A. General Challenge to the NLEA: Justiciability

We must first consider whether plaintiffs' preenforcement facial First Amendment challenges to the NLEA and its regulations are ripe for our review. Ripeness is a constitutional prerequisite to exercise of jurisdiction by federal courts. See Abbott Labs. v. Gardner, 387 U.S. 136, 148-49, 87 S.Ct. 1507, 18 L.Ed.2d 681 (1967); Thomas v. City of New York, 143 F.3d 31, 34-35 (2d Cir.1998). The court, therefore, can raise the issue sua sponte. See Thomas, 143 F.3d at 34. In evaluating whether a declaratory judgment action is ripe, we consider (1) the fitness of the issues for judicial review, and (2) the injury or hardship to the parties of withholding judicial consideration. See Abbott Labs., 387 U.S. at 149, 87 S.Ct. at 1515-16.

1. Fitness for Judicial Review

To determine fitness for judicial review, we must examine, among other factors,...

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  • Food for human consumption: Food labeling— Dietary supplements; effect on structure or function of body; types of statements, definition,
    • United States
    • Federal Register January 06, 2000
    • January 6, 2000
    ...on to uphold the statute and regulations based on consideration of the Central Hudson factors. Nutritional Health Alliance v. Shalala, 144 F.3d 220, 227-28 (2d Cir.), cert. denied, 119 S. Ct. 589 (1998). In Nutritional Health Alliance, the Second Circuit held that the health claims authoriz......
  • U.S. v. Quinones, Docket No. 02-1403(L).
    • United States
    • U.S. Court of Appeals — Second Circuit
    • December 10, 2002
    ...and, accordingly, Page 58 we have a duty to consider the issue nostra sponte. See, e.g., Nutritional Health Alliance v. Shalala, 144 F.3d 220, 225 (2d Cir.1998) ("Ripeness is a constitutional prerequisite to the exercise of jurisdiction by the federal courts. The Court, therefore, can raise......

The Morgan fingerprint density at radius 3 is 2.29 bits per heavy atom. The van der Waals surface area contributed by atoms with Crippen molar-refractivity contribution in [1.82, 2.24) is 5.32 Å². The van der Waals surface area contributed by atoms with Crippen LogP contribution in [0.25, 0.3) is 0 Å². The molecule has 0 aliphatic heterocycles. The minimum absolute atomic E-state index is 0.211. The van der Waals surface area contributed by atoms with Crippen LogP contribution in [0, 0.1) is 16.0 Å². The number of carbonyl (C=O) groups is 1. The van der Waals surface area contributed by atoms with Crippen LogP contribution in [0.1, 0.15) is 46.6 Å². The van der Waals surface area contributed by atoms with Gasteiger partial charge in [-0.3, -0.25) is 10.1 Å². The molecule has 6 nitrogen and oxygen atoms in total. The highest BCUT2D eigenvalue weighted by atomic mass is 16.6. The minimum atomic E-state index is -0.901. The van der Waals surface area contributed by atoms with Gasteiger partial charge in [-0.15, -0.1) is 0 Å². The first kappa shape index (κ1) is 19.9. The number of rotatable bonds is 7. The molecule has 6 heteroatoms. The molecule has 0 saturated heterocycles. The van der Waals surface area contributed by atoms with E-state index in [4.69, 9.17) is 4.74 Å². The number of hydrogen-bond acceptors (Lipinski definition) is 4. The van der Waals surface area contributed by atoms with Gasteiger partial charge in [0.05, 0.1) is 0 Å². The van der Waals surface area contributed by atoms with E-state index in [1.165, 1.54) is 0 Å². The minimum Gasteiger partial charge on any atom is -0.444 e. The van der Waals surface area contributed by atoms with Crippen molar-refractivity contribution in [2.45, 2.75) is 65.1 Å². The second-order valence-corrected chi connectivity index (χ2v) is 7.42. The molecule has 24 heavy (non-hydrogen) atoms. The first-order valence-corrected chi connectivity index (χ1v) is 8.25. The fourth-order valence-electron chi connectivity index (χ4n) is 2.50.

• North Olmsted Chamber of Com. v. North Olmsted, No. 1:98CV0810.
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    • United States District Courts. 6th Circuit. United States District Court of Northern District of Ohio
    • January 21, 2000
    ...courts of appeals have considered prior restraint claims brought by commercial speakers, see Nutritional Health Alliance v. Shalala, 144 F.3d 220, 227-28 (2d Cir.1998), cert. denied, 525 U.S. 1040, 119 S.Ct. 589, 142 L.Ed.2d 532 (1998); New York Magazine v. Metropolitan Trans. Auth., 136 F.......
  • Commonwealth Brands, Inc. v. US, Civil Action No. 1:09-CV-117-M.
    • United States
    • United States District Courts. 6th Circuit. United States District Court of Western District of Kentucky
    • January 14, 2010
    ...a 540-day review period in a similar circumstance was found constitutionally permissible, see Nutritional Health Alliance v. Shalala, 144 F.3d 220 (2d Cir.1998), the Court concluded that Plaintiffs were not entitled to a preliminary Since that time, the FDA has proposed a 360-day time perio......
  • Request a trial to view additional results
69 cases
  • U.S. v. Quinones, Docket No. 02-1403(L).
    • United States
    • U.S. Court of Appeals — Second Circuit
    • December 10, 2002
    ...and, accordingly, Page 58 we have a duty to consider the issue nostra sponte. See, e.g., Nutritional Health Alliance v. Shalala, 144 F.3d 220, 225 (2d Cir.1998) ("Ripeness is a constitutional prerequisite to the exercise of jurisdiction by the federal courts. The Court, therefore, can raise......
  • North Olmsted Chamber of Com. v. North Olmsted, No. 1:98CV0810.
    • United States
    • United States District Courts. 6th Circuit. United States District Court of Northern District of Ohio
    • January 21, 2000
    ...courts of appeals have considered prior restraint claims brought by commercial speakers, see Nutritional Health Alliance v. Shalala, 144 F.3d 220, 227-28 (2d Cir.1998), cert. denied, 525 U.S. 1040, 119 S.Ct. 589, 142 L.Ed.2d 532 (1998); New York Magazine v. Metropolitan Trans. Auth., 136 F.......
  • Commonwealth Brands, Inc. v. US, Civil Action No. 1:09-CV-117-M.
    • United States
    • United States District Courts. 6th Circuit. United States District Court of Western District of Kentucky
    • January 14, 2010
    ...a 540-day review period in a similar circumstance was found constitutionally permissible, see Nutritional Health Alliance v. Shalala, 144 F.3d 220 (2d Cir.1998), the Court concluded that Plaintiffs were not entitled to a preliminary Since that time, the FDA has proposed a 360-day time perio......
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    • January 15, 1999